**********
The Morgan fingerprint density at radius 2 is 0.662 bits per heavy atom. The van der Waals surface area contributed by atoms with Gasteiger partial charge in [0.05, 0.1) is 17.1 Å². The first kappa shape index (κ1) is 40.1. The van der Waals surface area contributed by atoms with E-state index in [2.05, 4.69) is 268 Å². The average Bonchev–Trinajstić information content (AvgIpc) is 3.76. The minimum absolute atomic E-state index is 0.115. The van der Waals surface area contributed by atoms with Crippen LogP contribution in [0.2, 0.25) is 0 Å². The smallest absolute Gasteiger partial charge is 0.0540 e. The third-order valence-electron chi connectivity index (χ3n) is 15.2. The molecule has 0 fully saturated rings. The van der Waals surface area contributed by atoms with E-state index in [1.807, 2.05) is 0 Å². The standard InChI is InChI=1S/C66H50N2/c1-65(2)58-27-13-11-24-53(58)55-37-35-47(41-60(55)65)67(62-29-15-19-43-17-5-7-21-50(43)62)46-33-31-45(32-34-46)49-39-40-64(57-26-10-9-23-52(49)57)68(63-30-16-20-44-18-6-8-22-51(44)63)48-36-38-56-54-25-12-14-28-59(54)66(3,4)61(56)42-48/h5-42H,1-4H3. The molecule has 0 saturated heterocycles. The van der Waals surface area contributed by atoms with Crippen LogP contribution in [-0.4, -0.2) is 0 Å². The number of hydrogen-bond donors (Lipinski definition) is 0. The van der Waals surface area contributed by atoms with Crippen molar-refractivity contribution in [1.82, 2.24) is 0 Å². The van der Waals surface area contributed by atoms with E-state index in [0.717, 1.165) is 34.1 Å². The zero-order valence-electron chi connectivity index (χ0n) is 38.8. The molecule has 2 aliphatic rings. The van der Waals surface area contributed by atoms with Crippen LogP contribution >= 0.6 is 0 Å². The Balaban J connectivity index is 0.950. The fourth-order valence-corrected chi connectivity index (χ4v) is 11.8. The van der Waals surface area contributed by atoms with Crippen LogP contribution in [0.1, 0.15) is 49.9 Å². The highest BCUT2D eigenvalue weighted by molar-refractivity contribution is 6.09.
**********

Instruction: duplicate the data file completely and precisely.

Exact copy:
The Morgan fingerprint density at radius 2 is 0.662 bits per heavy atom. The van der Waals surface area contributed by atoms with Gasteiger partial charge in [0.05, 0.1) is 17.1 Å². The first kappa shape index (κ1) is 40.1. The van der Waals surface area contributed by atoms with E-state index in [2.05, 4.69) is 268 Å². The average Bonchev–Trinajstić information content (AvgIpc) is 3.76. The minimum absolute atomic E-state index is 0.115. The van der Waals surface area contributed by atoms with Crippen LogP contribution in [0.2, 0.25) is 0 Å². The smallest absolute Gasteiger partial charge is 0.0540 e. The third-order valence-electron chi connectivity index (χ3n) is 15.2. The molecule has 0 fully saturated rings. The van der Waals surface area contributed by atoms with E-state index in [1.807, 2.05) is 0 Å². The standard InChI is InChI=1S/C66H50N2/c1-65(2)58-27-13-11-24-53(58)55-37-35-47(41-60(55)65)67(62-29-15-19-43-17-5-7-21-50(43)62)46-33-31-45(32-34-46)49-39-40-64(57-26-10-9-23-52(49)57)68(63-30-16-20-44-18-6-8-22-51(44)63)48-36-38-56-54-25-12-14-28-59(54)66(3,4)61(56)42-48/h5-42H,1-4H3. The molecule has 0 saturated heterocycles. The van der Waals surface area contributed by atoms with Crippen LogP contribution in [-0.4, -0.2) is 0 Å². The number of hydrogen-bond donors (Lipinski definition) is 0. The van der Waals surface area contributed by atoms with Crippen molar-refractivity contribution in [1.82, 2.24) is 0 Å². The van der Waals surface area contributed by atoms with E-state index in [0.717, 1.165) is 34.1 Å². The zero-order valence-electron chi connectivity index (χ0n) is 38.8. The molecule has 2 aliphatic rings. The van der Waals surface area contributed by atoms with Crippen LogP contribution >= 0.6 is 0 Å². The Balaban J connectivity index is 0.950. The fourth-order valence-corrected chi connectivity index (χ4v) is 11.8. The van der Waals surface area contributed by atoms with Crippen LogP contribution in [0.1, 0.15) is 49.9 Å². The highest BCUT2D eigenvalue weighted by molar-refractivity contribution is 6.09.